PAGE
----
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  • Cited by 10
  • Print publication year: 2015
  • Online publication date: September 2015

9 - Diplomats and humanitarians in crisis governance

from Part III - Diplomacy as a contested terrain



The past two decades of research on globalization is replete with claims about the power of non-state actors and the implied demise or transformation of diplomacy. Claims about the transformation of diplomacy are not new, however. In 1908, for example, a press officer at the German Foreign Office opined that times were gone when “the fates of nations were decided in small, closed circles of courtly and diplomatic individuals … the public opinion of the nations has acquired a degree of influence on political decisions previously unimaginable.” This serves as a useful reminder that the question of the transformation of diplomacy or of diplomats’ loss of core tasks is not only an old one but one that begets a set of more fundamental questions: What characterizes diplomacy as a social practice? How does diplomacy relate to and possibly shape the operations of non-diplomatic actors? What is at stake in bringing some event or phenomenon within the remit of diplomacy?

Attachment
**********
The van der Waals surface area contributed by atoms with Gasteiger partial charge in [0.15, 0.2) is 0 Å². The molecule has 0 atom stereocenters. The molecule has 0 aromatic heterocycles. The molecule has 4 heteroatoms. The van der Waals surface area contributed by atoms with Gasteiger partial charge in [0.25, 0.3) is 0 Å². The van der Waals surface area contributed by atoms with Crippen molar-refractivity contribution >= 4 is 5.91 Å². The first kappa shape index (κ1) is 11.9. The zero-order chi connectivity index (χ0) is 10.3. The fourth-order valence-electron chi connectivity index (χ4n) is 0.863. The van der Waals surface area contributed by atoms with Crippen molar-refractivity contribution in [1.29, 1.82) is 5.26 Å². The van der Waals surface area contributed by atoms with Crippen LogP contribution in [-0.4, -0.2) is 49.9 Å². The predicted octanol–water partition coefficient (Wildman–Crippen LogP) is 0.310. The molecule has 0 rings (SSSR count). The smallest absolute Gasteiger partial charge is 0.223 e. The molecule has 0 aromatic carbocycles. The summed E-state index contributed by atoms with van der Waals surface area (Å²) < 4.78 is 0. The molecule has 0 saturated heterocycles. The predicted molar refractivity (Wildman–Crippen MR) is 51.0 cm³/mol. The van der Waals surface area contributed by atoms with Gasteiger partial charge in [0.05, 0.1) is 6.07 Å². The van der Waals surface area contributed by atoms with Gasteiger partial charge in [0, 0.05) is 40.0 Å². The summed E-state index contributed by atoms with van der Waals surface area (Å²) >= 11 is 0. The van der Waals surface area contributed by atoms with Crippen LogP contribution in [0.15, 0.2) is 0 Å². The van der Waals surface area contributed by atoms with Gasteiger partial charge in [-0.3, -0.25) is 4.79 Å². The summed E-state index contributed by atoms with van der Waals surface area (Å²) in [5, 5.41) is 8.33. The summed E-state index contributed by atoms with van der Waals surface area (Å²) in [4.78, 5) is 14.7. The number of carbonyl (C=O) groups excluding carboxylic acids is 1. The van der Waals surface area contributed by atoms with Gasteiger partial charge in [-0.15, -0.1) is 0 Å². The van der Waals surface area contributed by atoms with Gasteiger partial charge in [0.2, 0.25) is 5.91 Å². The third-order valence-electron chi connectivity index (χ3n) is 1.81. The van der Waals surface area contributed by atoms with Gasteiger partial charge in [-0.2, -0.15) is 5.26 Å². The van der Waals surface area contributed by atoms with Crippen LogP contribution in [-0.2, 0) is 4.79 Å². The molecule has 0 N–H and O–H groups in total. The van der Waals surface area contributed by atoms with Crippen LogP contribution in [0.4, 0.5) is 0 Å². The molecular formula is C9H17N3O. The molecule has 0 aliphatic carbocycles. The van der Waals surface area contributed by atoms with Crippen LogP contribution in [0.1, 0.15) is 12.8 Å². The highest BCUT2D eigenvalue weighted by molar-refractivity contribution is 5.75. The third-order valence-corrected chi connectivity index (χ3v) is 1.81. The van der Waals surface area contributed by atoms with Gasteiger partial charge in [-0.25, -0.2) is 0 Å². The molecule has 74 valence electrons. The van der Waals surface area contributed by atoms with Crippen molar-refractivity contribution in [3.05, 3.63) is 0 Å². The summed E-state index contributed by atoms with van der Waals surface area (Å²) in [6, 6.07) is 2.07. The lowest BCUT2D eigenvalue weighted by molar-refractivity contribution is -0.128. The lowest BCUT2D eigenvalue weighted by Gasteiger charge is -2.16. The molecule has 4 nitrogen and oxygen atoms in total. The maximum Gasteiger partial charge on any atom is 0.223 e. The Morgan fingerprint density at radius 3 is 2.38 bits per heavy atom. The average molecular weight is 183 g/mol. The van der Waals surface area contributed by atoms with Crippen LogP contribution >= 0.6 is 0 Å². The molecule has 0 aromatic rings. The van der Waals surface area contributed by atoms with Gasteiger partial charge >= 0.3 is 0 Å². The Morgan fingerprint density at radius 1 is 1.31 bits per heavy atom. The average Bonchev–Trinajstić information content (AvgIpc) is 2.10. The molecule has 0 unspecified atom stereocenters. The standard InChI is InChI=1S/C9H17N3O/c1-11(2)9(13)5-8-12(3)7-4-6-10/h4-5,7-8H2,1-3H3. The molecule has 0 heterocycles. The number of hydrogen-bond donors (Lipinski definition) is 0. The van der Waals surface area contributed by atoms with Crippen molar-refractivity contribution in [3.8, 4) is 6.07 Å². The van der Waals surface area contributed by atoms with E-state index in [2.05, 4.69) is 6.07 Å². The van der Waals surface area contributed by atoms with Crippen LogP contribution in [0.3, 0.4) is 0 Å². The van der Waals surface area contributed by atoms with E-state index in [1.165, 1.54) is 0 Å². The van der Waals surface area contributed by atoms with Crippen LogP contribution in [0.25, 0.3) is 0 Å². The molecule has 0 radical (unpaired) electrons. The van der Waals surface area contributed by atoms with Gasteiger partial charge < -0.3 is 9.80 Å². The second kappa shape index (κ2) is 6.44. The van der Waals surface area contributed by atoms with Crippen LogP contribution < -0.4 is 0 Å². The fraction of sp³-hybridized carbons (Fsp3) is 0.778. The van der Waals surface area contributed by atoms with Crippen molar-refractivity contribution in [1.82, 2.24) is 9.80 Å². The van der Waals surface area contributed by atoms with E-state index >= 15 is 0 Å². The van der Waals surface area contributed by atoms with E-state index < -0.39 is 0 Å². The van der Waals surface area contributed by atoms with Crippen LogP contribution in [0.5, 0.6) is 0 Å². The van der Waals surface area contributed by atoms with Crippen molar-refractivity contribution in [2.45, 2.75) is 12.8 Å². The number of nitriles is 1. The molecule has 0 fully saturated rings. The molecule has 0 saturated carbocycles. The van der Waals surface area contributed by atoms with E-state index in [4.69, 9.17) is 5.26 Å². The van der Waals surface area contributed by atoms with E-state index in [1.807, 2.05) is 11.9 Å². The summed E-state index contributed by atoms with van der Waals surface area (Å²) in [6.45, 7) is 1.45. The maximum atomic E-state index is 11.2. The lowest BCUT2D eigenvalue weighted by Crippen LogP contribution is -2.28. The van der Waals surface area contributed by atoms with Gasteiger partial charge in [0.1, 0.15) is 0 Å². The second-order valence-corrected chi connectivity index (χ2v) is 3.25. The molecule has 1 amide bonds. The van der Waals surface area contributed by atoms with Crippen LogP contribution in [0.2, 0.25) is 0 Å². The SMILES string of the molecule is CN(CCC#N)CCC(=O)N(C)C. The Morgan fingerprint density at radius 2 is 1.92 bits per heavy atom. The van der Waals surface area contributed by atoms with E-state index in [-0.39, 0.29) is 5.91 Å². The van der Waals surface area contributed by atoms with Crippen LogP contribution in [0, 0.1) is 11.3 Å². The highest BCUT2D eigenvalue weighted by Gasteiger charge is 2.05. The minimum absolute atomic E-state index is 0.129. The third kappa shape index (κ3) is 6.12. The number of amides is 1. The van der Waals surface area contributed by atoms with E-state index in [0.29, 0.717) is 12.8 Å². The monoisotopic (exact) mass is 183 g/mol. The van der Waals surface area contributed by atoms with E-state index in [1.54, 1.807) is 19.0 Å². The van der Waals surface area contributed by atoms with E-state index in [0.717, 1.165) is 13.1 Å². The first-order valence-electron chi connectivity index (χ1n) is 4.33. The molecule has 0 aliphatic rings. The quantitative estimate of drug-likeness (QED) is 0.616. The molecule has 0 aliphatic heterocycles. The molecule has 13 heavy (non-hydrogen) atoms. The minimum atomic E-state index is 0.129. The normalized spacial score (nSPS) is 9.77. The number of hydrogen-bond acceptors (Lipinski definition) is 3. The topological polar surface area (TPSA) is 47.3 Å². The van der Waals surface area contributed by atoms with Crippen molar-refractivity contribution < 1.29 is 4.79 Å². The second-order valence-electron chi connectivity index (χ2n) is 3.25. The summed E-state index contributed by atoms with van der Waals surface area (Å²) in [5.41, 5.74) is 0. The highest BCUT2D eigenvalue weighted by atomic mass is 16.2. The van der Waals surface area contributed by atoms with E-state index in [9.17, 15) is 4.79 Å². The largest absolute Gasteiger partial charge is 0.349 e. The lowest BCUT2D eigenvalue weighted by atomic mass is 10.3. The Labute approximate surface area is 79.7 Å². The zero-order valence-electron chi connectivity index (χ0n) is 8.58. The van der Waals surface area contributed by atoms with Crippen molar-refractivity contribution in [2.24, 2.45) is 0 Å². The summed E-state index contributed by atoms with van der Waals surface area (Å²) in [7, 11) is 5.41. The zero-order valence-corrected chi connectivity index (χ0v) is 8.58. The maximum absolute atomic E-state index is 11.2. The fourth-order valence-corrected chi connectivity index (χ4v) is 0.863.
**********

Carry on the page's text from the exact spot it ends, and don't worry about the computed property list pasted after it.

I seek to answer these questions by analyzing the relationship between diplomacy and humanitarian action. My answer is that it is not really possible to understand the character of humanitarian action – and the ideology of humanitarianism – without analyzing how diplomacy defines the conditions of possibility for its particular form and its mode of operation. As such, diplomatic practices reproduce the system within which humanitarian action operates and therefore structure world politics in fundamental yet often unacknowledged ways.

I focus on the relationship between humanitarian action and diplomacy for three principal reasons. First, humanitarian action has expanded considerably during the past two decades, and diplomats and humanitarian actors engage one another on a range of issues that are high on the international agenda. Examples include the unfolding conflict in Syria, debates about “humanitarian space” in Afghanistan, and the invocation of the humanitarian principle of “protection of civilians” in the intervention in Libya and Cote D'Ivoire. Second, whereas humanitarians invoke claims to universality – “humanity” – and thus seek to transcend territoriality, diplomats represent territorial units. This makes the exploration of their relationship important as a tool to unearth the distinctive features of both.